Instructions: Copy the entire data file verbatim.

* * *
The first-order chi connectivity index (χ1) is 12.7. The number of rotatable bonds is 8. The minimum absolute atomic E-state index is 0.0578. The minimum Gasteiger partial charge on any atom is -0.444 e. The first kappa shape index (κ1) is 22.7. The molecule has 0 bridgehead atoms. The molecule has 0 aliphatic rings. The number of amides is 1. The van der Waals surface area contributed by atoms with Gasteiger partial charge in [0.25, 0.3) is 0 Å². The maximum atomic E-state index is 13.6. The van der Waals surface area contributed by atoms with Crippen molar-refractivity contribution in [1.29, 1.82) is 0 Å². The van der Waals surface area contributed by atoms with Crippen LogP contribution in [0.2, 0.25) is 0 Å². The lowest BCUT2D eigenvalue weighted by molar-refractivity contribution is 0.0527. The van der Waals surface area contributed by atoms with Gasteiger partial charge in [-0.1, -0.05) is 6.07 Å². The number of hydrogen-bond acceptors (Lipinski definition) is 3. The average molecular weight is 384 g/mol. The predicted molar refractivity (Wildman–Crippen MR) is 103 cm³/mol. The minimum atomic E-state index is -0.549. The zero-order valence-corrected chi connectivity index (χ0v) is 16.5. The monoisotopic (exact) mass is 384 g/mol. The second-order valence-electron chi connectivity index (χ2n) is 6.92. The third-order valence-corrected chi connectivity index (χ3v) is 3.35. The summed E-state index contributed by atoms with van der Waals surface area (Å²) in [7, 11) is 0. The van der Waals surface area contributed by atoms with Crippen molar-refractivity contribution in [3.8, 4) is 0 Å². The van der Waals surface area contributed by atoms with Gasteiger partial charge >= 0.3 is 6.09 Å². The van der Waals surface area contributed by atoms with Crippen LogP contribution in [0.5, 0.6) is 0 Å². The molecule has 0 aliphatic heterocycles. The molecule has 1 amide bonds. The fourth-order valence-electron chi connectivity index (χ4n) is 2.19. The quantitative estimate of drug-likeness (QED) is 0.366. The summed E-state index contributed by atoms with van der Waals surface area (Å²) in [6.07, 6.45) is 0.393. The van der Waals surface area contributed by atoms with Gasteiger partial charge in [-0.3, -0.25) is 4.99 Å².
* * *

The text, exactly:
The first-order chi connectivity index (χ1) is 12.7. The number of rotatable bonds is 8. The minimum absolute atomic E-state index is 0.0578. The minimum Gasteiger partial charge on any atom is -0.444 e. The first kappa shape index (κ1) is 22.7. The molecule has 0 bridgehead atoms. The molecule has 0 aliphatic rings. The number of amides is 1. The van der Waals surface area contributed by atoms with Gasteiger partial charge in [0.25, 0.3) is 0 Å². The maximum atomic E-state index is 13.6. The van der Waals surface area contributed by atoms with Crippen molar-refractivity contribution in [1.29, 1.82) is 0 Å². The van der Waals surface area contributed by atoms with Crippen LogP contribution in [0.2, 0.25) is 0 Å². The lowest BCUT2D eigenvalue weighted by molar-refractivity contribution is 0.0527. The van der Waals surface area contributed by atoms with Gasteiger partial charge in [-0.1, -0.05) is 6.07 Å². The number of hydrogen-bond acceptors (Lipinski definition) is 3. The average molecular weight is 384 g/mol. The predicted molar refractivity (Wildman–Crippen MR) is 103 cm³/mol. The minimum atomic E-state index is -0.549. The zero-order valence-corrected chi connectivity index (χ0v) is 16.5. The monoisotopic (exact) mass is 384 g/mol. The second-order valence-electron chi connectivity index (χ2n) is 6.92. The third-order valence-corrected chi connectivity index (χ3v) is 3.35. The summed E-state index contributed by atoms with van der Waals surface area (Å²) in [7, 11) is 0. The van der Waals surface area contributed by atoms with Crippen molar-refractivity contribution in [3.8, 4) is 0 Å². The van der Waals surface area contributed by atoms with Gasteiger partial charge >= 0.3 is 6.09 Å². The van der Waals surface area contributed by atoms with Crippen LogP contribution in [0.5, 0.6) is 0 Å². The molecule has 0 aliphatic heterocycles. The molecule has 1 amide bonds. The fourth-order valence-electron chi connectivity index (χ4n) is 2.19. The quantitative estimate of drug-likeness (QED) is 0.366. The summed E-state index contributed by atoms with van der Waals surface area (Å²) in [6.07, 6.45) is 0.393. The van der Waals surface area contributed by atoms with Gasteiger partial charge in [-0.3, -0.25) is 4.99 Å².